GSA Connects 2021 in Portland, Oregon

Paper No. 225-1
Presentation Time: 9:00 AM-1:00 PM


CURRANO, Ellen1, CLEVELAND, Claire2, CONTRERAS, Dori3, KOLL, Rebecca3, MEREDITH, Douglas4, PETERS, Shanan5, UHEN, Mark6 and ZAFFOS, Andrew7, (1)Department of Botany, University of Wyoming, 1000 E University Ave, Dept. 3165, Laramie, WY 82071-2000, (2)Department of Geosciences, Pennsylvania State University, State College, PA 16802, (3)Perot Museum of Nature and Science, Dallas, TX 75201, (4)Arizona Geological Survey, University of Arizona, Tucson, AZ 85721, (5)Department of Geoscience, University of Wisconsin โ€“ Madison, Madison, WI 53706, (6)George Mason University, Fairfax, VA 22030, (7)Department of Geology, University of Wisconsin-Madison, 1215 West Dayton Street, Madison, WI 53706

Paleobotanical data is severely underrepresented in major publicly accessible databases, even though fossil plants represent the best record of ancient terrestrial environments. A major impediment to the inclusion of paleobotanical data in databases at meaningful levels of taxonomy is that plant parts are most often preserved separately, with varying potential for taxonomic resolution. Paleobotanists therefore commonly use morphologically-based, informal taxonomies (morphotypes) rather than traditional Linnaean classifications. The names given to a particular morphotype are inconsistent among research groups, and currently there is no data-management infrastructure that allows comparison and synonymizing of morphotypes among regions or time periods or with published formal taxonomies. As a result, a large proportion of the millions of fossil plant specimens housed in museums worldwide are, together with their spatio-temporal occurrence data, inaccessible for inclusion in studies of paleobiology, paleoclimatology, Earth system modeling, macroevolution, and macroecology.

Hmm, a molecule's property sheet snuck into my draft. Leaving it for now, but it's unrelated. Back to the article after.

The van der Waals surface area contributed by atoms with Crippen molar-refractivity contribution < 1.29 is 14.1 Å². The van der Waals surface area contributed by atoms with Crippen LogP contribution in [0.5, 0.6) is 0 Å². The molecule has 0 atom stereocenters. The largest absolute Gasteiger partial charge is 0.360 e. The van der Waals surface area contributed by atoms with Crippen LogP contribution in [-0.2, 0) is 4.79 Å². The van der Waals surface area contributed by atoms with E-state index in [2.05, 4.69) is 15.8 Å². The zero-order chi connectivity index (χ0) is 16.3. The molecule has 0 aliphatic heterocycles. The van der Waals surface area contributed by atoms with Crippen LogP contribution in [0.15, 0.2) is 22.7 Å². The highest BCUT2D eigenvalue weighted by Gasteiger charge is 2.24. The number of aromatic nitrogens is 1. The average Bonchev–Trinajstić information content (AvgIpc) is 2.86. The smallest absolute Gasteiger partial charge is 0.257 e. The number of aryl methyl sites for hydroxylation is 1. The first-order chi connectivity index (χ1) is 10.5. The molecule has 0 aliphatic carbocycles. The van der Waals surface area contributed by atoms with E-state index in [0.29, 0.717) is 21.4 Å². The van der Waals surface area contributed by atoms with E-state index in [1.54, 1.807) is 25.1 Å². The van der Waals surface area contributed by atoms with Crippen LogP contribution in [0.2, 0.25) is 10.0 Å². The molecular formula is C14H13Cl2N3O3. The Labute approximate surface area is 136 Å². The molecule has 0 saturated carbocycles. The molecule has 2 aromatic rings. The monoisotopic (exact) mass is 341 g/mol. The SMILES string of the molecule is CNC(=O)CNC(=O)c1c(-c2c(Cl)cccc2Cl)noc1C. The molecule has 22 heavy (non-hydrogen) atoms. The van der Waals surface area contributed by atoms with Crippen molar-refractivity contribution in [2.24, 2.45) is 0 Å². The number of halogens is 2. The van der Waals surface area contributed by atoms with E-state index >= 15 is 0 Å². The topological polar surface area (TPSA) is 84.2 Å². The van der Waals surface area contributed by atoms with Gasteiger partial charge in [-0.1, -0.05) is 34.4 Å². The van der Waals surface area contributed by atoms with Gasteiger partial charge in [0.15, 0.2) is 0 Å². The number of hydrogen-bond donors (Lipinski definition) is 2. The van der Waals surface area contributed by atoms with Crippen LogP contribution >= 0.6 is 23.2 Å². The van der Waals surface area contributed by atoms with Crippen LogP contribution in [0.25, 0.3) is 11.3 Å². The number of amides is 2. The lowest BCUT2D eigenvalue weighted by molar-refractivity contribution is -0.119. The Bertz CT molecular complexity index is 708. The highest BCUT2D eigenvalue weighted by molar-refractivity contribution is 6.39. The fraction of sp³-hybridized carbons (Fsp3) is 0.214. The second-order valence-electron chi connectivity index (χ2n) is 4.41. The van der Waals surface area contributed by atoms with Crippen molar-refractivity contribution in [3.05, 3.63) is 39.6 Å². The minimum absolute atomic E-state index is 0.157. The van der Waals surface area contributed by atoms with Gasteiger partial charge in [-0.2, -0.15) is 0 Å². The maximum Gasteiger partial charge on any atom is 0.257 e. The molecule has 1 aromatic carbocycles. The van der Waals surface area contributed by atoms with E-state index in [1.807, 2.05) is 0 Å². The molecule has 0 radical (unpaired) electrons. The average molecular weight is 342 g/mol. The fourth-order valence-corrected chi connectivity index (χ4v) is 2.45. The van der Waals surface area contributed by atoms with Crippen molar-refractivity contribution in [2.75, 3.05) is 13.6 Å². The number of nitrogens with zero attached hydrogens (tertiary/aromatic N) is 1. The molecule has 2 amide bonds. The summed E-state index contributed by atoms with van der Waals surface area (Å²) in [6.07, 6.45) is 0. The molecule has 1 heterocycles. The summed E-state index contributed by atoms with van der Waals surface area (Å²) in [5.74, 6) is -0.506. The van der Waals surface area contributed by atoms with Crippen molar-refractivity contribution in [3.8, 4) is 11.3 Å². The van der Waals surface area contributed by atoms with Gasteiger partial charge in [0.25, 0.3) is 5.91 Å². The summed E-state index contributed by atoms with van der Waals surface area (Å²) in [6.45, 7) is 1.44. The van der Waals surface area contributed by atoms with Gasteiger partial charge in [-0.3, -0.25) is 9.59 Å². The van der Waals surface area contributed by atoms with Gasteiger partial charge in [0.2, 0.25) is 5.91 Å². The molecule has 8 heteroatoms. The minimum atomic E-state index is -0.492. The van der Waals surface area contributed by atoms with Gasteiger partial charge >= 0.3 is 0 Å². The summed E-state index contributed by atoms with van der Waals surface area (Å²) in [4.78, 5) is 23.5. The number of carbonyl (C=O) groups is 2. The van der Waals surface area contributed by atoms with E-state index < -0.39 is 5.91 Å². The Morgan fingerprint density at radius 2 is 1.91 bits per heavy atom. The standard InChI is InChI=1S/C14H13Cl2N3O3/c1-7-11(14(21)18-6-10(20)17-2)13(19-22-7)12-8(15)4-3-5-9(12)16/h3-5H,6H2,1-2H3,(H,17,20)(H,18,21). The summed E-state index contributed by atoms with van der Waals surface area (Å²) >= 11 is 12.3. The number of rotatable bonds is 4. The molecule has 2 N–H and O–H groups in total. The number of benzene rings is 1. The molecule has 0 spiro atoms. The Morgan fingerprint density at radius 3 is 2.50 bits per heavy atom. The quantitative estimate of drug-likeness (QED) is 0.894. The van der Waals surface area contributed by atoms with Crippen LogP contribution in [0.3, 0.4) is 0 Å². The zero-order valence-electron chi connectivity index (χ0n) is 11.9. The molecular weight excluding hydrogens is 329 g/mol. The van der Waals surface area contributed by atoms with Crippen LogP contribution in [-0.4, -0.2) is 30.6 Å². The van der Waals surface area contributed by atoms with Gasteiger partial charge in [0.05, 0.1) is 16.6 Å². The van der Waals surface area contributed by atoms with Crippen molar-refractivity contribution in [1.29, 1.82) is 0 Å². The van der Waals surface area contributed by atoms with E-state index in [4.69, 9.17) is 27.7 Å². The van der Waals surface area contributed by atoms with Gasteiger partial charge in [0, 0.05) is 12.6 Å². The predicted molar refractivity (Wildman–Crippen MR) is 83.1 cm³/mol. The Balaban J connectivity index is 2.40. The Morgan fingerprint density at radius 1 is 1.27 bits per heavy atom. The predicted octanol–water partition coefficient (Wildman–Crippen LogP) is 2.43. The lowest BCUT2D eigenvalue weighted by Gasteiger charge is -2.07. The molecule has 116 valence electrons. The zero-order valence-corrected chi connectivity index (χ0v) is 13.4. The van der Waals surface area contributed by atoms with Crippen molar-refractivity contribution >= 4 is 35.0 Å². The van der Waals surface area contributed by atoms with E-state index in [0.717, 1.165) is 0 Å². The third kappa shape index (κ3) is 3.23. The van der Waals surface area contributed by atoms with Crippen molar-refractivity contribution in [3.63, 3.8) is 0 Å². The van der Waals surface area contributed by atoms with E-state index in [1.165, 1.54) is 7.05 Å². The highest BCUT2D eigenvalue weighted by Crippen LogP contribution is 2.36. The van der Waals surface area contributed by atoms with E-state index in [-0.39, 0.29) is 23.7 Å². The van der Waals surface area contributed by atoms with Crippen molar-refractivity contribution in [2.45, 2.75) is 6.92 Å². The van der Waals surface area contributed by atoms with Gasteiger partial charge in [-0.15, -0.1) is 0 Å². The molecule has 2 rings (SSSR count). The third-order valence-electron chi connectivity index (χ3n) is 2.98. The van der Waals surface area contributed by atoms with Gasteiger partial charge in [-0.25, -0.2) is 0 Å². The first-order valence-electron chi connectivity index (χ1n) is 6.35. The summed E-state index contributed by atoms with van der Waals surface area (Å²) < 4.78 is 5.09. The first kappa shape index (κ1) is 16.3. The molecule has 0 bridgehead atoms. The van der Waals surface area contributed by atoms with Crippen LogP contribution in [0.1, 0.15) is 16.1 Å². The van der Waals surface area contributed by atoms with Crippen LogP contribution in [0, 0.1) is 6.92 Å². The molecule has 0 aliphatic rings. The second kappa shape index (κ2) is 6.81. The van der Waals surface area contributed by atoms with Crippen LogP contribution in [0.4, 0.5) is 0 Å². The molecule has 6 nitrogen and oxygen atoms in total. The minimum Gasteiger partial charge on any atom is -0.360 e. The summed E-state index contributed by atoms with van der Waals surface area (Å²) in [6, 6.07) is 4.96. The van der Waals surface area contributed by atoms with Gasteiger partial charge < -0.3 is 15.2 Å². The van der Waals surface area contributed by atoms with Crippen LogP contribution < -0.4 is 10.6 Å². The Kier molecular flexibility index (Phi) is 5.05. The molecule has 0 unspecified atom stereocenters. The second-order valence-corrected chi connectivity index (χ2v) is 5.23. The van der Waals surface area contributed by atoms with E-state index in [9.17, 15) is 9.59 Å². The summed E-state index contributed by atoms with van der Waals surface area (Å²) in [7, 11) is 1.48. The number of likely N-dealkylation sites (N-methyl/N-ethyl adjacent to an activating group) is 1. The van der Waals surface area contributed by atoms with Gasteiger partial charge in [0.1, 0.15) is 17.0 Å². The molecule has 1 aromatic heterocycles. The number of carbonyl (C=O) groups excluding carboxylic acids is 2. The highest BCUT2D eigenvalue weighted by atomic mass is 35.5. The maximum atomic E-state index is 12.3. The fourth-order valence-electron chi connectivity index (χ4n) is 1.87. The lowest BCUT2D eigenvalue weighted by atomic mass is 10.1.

In 2020, our group received EarthCube funding to address these problems by creating PBot, The Integrative Paleobotany Portal. PBot will consist of an online workbench and graph database that allow the paleobotanical community to (1) create novel, dynamic, community-sourced character schemas for describing plant fossils; (2) enter and browse informal and formal taxonomies via morphological characters; and (3) maintain a community forum for commentary on PBOT contents. It will work with and complement existing databases (iDigBio and the Paleobiology Database) to enhance utility and accessibility of paleobotanical data, allowing paleobotanists to easily fulfill NSF data management plans. Further, the online workbench will provide a standardized resource for fossil plant description and data entry that will benefit students and professionals, as well as fossil enthusiasts. Our team wants to create a system that is โ€œof the community, by the community, and for the community,โ€ and so we have organized two large virtual workshops to introduce the PBot design and solicit input.

  • Currano_PBot_GSA 2021 poster.pdf (14.8 MB)